Public Weather Media Service
Heralding a new horizon of weather broadcasts.
Times are changing in broadcast media. Audiences demand instant, easily accessible and compelling weather information - but so do the broadcasters delivering forecasts. For the Met Office, this presented an exciting opportunity to introduce two new, cutting-edge services. Television remains the main source of weather information for most of us. But the popularity of apps and social media is altering our interaction with it. Attention spans are shortening. Impressive visual content is a must.
As an organisation with a long relationship with the media industry, and a commitment to circulating weather information to as wide an audience as possible, the Met Office saw a chance to take forecasting to the next level.
Launching on 1 July following 18 months of development, the Public Weather Media Service (PWMS) offers UK broadcasters a comprehensive package of Met Office data - from forecasts and observations to weather warnings and general guidance - all delivered by Met Office meteorologists with expert knowledge of broadcast media. As Claire Goldstraw, Met Office Strategic Head of Broadcast Media explains: "In a nutshell, we've pulled together every bit of weather information a broadcaster might need to be able to put out a bulletin."
The service is free at the point of use for any UK broadcaster. The only stipulation is a license. However, a broadcaster doesn't actually have to be a licensee to have a say in its development. As well as consulting with broadcasters during its creation, the Public Weather Service Customer Group, the body responsible for overseeing the Public Weather Service on behalf of the public, reporting to and advising the Minister of State for Universities and Science, has established a sub-group dedicated to PWMS. That group met in April for the first time, bringing together the BBC, ITV, STV, Channel 4, Sky and S4C representatives. "Licensing PWMS isn't a prerequisite for being involved - any broadcaster who wants to join the customer group and give us feedback is welcome," says Claire.
The continuing collaboration between the Met Office and broadcasters is crucial to the future success of PWMS in Claire's opinion - and there are already plans afoot to enhance the functionality it offers and the benefits it brings. "We see it as a living thing, an evolving service that responds to the shifting ways in which people consume information nowadays," she explains.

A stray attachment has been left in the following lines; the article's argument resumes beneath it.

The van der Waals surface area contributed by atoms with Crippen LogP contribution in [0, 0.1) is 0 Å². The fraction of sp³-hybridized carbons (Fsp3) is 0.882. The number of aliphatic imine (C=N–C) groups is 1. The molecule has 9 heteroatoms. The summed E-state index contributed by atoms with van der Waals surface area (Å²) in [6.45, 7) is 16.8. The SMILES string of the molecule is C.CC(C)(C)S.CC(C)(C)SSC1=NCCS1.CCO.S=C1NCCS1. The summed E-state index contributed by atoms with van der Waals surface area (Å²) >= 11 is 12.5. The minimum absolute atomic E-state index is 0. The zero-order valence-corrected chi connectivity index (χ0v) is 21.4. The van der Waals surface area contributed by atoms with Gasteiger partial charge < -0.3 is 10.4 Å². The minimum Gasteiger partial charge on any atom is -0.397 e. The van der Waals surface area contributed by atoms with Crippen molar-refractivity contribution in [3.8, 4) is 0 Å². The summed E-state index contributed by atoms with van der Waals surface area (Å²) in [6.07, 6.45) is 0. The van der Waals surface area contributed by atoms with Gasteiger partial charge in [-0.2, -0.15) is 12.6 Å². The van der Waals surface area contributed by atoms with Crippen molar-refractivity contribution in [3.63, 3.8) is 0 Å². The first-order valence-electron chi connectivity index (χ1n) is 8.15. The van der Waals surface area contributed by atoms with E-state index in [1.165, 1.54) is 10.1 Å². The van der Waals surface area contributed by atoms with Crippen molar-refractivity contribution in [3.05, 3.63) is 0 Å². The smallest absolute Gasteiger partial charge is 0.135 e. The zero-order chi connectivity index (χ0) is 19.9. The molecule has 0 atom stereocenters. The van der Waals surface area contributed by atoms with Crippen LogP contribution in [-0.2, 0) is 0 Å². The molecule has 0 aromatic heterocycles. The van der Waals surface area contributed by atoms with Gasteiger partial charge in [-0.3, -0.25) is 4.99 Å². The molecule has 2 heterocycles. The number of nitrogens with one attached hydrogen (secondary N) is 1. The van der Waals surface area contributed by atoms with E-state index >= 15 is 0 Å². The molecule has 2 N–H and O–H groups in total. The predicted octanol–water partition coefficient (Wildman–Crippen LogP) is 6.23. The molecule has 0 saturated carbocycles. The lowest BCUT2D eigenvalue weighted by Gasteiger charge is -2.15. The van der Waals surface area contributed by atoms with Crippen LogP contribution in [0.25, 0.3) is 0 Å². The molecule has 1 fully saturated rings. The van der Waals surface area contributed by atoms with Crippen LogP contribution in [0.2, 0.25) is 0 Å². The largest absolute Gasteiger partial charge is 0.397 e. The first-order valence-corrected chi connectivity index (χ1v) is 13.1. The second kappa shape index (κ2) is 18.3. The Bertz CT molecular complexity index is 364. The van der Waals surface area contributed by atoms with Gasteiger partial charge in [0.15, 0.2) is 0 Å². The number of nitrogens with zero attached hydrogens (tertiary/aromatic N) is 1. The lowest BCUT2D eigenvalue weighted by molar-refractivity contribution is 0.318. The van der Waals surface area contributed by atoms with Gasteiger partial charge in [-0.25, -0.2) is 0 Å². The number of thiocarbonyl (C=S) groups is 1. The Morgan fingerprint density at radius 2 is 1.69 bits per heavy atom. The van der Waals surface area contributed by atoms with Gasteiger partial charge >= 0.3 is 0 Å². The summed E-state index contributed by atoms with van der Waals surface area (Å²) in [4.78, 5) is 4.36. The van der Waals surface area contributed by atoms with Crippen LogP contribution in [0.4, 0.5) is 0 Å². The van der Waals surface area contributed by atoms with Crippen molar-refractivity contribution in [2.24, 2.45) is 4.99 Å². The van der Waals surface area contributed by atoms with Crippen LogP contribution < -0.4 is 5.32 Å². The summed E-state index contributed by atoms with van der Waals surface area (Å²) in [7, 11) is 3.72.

PWMS was born out of a deep understanding of what contemporary broadcasters need - and what today's audiences demand. "Things need to be turned around very quickly," explains Claire.
"At the same time, presenters look for specific facts - when it last snowed in May or the wettest March on record, for example - that help them tell the story of the weather on that particular day." PWMS will have a huge role to play in that, but it's not alone.
2016 also saw the launch of Visual Cortex, the Met Office's highly sophisticated weather visualisation software. Visual Cortex graphics are both engaging and informative. The new graphic software is used daily for our public output such as the National Weather video forecasts on our website and new app. It puts an exciting range of tools at broadcasters' fingertips - from fly-throughs and 3D visuals to touchscreen capabilities that let presenters manipulate imagery during a broadcast, just like sports pundits do. Links with social media enable direct, on-the-spot engagement with the public: if someone has tweeted a picture of heavy snow in Leicester, the weather presenter can immediately pull up that image, which automatically geolocates, on to the screen. There's an exciting development roadmap ahead, with virtual reality just one idea that's on the table.
"The beauty of Visual Cortex is how it creates graphics that are incredibly attractive and compelling, but using a technical platform that's also highly flexible," Claire says.
"Different broadcasters will be using the same software, but each will produce something very different, because they can configure the visuals to fit their brand's look and feel."
The next step for Visual Cortex is exploring how it can be utilised in other parts of the Met Office to upgrade our weather visualisation. "While it was conceived for broadcast media, the simple yet powerful way in which it communicates the weather could significantly enhance things like weather warnings," says Claire. And that could impact on everything from transport to retail.